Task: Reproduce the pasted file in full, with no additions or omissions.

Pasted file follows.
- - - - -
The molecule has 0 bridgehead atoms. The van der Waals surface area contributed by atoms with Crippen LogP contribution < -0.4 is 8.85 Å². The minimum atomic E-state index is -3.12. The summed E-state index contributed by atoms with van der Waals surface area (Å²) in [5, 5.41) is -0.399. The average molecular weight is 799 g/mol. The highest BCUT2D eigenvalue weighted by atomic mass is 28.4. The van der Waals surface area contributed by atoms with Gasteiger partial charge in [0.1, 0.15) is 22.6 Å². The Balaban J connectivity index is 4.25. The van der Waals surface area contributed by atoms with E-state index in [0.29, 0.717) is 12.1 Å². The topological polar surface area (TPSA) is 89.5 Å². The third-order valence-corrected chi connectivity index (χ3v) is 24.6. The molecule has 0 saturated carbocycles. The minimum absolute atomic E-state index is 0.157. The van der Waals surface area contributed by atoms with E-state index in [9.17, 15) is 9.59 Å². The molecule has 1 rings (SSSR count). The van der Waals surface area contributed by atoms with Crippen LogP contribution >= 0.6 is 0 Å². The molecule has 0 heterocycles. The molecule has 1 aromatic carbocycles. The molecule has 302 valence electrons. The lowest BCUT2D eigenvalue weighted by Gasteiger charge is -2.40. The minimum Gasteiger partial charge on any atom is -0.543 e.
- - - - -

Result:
The molecule has 0 bridgehead atoms. The van der Waals surface area contributed by atoms with Crippen LogP contribution < -0.4 is 8.85 Å². The minimum atomic E-state index is -3.12. The summed E-state index contributed by atoms with van der Waals surface area (Å²) in [5, 5.41) is -0.399. The average molecular weight is 799 g/mol. The highest BCUT2D eigenvalue weighted by atomic mass is 28.4. The van der Waals surface area contributed by atoms with Gasteiger partial charge in [0.1, 0.15) is 22.6 Å². The Balaban J connectivity index is 4.25. The van der Waals surface area contributed by atoms with E-state index in [0.29, 0.717) is 12.1 Å². The topological polar surface area (TPSA) is 89.5 Å². The third-order valence-corrected chi connectivity index (χ3v) is 24.6. The molecule has 0 saturated carbocycles. The minimum absolute atomic E-state index is 0.157. The van der Waals surface area contributed by atoms with E-state index in [9.17, 15) is 9.59 Å². The molecule has 1 rings (SSSR count). The van der Waals surface area contributed by atoms with Crippen LogP contribution >= 0.6 is 0 Å². The molecule has 0 heterocycles. The molecule has 1 aromatic carbocycles. The molecule has 302 valence electrons. The lowest BCUT2D eigenvalue weighted by Gasteiger charge is -2.40. The minimum Gasteiger partial charge on any atom is -0.543 e.